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Merchant cash advances, or MCAs, are loans that business owners usually look to in a crisis. Think of them as the equivalent to the business version of a paycheck advance loan with high interest and repayment terms that often do not align with what is best for the business. MCA’s are dangerous for most merchants but horrible for construction businesses, and we’ll explain why in this four-part blog series.

In our introduction to merchant cash advances, we will explain what a typical loan looks like and how the fees and costs are charged.

How MCAs Work

The basic requirements to qualify for an MCA are to submit an application that includes a business owner’s personal credit, social security number, business name, business address, and other simple information. Along with this application, they will submit four months of bank statements. Once the MCA lender gets those statements, they can evaluate the money this business receives through deposits. The MCA lenders may utilize different metrics, but they all end up with similar results. That result is that the loan or the advance amount they offer the business is close to the average amount of deposits the company has rolling through their account monthly.  

For example, a business has an average of $200,000 in deposits. The lender will build out a repayment schedule for that $200,000, typically with a repayment period between six to twelve months. Before calculating the repayment period, the MCA lender needs to determine the “Factor Rate” they will charge for the loan. This Factor Rate will be the actual cost of the loan to the business. Factor Rates can vary depending on the company, business owner’s personal credit, industry, and other variables, but is typically between 35-50% for construction contractors.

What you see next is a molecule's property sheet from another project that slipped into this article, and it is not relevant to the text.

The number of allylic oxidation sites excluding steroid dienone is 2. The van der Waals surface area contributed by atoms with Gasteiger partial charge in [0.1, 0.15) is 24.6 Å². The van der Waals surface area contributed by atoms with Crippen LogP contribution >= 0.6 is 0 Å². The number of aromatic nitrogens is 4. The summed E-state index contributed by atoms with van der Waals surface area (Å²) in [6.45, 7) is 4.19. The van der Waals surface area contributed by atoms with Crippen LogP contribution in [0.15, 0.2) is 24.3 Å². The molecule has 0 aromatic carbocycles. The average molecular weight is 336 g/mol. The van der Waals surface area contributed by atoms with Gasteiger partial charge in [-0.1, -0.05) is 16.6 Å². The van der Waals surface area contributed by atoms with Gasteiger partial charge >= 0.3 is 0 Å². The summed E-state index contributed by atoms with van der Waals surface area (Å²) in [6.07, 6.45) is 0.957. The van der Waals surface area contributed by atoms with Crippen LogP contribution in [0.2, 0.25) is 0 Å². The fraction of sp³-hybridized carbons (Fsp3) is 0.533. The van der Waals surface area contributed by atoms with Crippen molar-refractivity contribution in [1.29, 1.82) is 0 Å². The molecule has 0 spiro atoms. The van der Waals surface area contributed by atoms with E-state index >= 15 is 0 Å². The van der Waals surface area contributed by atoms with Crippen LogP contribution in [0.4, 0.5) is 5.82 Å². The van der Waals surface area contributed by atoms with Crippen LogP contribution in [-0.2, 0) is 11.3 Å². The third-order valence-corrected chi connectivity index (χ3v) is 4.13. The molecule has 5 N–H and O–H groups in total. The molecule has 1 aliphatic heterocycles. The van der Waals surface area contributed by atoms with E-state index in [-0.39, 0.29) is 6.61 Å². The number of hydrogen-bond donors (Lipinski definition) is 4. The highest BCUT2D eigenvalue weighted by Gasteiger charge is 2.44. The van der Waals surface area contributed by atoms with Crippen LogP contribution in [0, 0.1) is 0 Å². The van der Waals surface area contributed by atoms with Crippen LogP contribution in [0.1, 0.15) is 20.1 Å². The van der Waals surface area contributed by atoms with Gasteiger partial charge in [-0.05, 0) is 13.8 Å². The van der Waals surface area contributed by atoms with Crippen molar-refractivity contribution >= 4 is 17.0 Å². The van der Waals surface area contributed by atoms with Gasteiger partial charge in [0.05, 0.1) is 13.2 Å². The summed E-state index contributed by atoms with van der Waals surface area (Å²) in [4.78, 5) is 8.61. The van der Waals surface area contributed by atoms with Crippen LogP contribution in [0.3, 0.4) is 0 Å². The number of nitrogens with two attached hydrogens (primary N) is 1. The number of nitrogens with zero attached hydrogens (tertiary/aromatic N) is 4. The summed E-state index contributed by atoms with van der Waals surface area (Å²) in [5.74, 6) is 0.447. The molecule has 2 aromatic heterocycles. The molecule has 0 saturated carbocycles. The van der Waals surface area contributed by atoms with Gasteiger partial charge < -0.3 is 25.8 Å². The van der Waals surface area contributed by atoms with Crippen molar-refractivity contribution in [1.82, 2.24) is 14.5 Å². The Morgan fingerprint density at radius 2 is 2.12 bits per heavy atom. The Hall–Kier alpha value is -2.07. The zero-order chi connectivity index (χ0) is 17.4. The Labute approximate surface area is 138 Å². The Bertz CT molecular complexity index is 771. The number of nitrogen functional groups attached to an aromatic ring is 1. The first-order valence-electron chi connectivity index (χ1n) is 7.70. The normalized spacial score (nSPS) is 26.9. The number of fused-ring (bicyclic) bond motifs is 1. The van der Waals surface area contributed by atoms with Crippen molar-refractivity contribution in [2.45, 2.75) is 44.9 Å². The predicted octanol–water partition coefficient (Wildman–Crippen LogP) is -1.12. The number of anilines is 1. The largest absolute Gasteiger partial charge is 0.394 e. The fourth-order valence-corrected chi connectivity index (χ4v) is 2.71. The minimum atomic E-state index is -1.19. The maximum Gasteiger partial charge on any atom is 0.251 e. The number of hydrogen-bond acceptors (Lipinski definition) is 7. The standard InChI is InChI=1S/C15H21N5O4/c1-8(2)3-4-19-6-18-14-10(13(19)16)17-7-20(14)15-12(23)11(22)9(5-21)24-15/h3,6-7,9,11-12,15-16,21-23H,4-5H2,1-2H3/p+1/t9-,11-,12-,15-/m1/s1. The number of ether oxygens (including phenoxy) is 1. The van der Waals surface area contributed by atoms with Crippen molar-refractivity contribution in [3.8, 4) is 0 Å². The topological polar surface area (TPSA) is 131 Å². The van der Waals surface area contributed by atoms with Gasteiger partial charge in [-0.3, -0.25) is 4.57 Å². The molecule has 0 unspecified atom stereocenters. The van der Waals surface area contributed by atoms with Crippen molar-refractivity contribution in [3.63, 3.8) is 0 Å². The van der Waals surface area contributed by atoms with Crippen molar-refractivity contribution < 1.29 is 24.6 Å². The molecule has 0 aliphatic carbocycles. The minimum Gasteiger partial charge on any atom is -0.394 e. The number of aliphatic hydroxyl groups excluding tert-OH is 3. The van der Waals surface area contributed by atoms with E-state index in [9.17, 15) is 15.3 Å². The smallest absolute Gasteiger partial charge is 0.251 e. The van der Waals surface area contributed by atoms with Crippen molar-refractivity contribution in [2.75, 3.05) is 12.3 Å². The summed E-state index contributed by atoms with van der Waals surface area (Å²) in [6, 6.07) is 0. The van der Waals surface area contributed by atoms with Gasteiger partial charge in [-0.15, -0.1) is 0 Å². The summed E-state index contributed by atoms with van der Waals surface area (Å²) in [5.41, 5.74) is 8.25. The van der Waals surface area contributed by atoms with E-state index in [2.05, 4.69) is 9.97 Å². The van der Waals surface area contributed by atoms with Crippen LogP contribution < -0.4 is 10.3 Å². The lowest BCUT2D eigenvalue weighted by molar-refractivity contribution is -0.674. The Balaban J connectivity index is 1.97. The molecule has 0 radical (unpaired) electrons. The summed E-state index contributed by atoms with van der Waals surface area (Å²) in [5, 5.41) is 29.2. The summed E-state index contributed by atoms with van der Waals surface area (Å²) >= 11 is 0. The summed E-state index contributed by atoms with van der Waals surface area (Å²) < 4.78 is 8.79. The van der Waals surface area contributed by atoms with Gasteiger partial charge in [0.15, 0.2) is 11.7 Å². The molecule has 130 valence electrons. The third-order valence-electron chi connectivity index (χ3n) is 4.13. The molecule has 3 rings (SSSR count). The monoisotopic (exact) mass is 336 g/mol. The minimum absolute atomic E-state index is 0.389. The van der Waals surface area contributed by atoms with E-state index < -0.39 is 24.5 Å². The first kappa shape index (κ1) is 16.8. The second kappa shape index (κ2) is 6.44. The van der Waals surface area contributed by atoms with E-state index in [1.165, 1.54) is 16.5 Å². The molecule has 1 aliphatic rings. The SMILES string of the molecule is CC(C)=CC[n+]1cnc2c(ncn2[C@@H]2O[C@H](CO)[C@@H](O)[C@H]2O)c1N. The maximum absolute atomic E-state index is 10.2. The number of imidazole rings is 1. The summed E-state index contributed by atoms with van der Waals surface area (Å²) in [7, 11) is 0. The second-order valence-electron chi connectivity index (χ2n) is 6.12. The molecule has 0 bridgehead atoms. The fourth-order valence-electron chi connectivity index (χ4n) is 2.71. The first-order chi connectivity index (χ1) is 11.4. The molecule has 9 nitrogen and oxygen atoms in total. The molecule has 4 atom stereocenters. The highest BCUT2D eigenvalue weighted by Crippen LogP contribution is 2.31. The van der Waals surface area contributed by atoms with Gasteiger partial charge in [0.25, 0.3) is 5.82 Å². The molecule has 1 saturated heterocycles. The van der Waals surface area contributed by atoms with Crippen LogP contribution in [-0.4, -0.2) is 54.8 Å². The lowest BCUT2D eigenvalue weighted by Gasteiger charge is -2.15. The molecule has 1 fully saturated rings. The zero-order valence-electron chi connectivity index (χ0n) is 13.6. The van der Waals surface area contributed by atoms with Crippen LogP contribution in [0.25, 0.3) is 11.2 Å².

So, with a quick math example, if an MCA lender gives a business $100,000, and the factor rate is 40, the company will repay them $140,000 over the loan term. If that term is 12 months, the interest or fees charged annually is 40%, but if the term is 6 months, the actual annual rate is 80%. 

To determine the daily or weekly payment amount, the number of business days in the given period needs to be calculated (a typical month has 21 business days). If it’s a six-month term, they will take the $140,000 and divide it by the number of business days in that period.

6 months x 21 business days per month = 126 business days

$140,000 repayment / 126 business days = ~$1,111.11.  

Now, $1,111.11 is the daily number that businesses will have deducted via ACH from their bank account. 

Dangers of High-Interest Rates

These factors are a fixed fee or margin that businesses must pay back in addition to the amount they were advanced on the loan. One obvious issue is the loan is very costly in its short-term structure. Secondary to the cost, this loan is based on future receivables (the deposits they receive in their account), whether businesses receive that money or not. So, if companies don’t have enough future revenue to support the dollars they’re borrowing, it can be problematic when those loans need to be repaid—on a daily or weekly basis.

If you’re feeling stuck with payroll and vendor invoices, give us a call before resorting to a merchant cash advance. We’re here to help — (813) 712-3073

Click here to read part 2 of 4 of our Dangers of Merchant Cash Advances series.

Merchant cash advances, or MCAs, are loans that business owners usually look to in a crisis. Think of them as the equivalent to the business version of a paycheck advance loan with high interest and repayment terms that often do not align with what is best for the business. MCA’s are dangerous for most merchants but horrible for construction businesses, and we’ll explain why in this four-part blog series.

In the second part of our series, we’re going to dive into the many ways businesses get hurt by taking out merchant cash advances.

The Repayment Structure of MCA Loans

Problem #1 – Typically, MCA lenders will require a daily or weekly payment that is automatically debited from the borrower’s account. Usually, construction companies are paid 30-60 days from when they invoice for work completed. So, a daily or weekly MCA repayment structure becomes a real problem quickly. It is always worrisome if revenue streams don’t match a payment plan when taking on debt.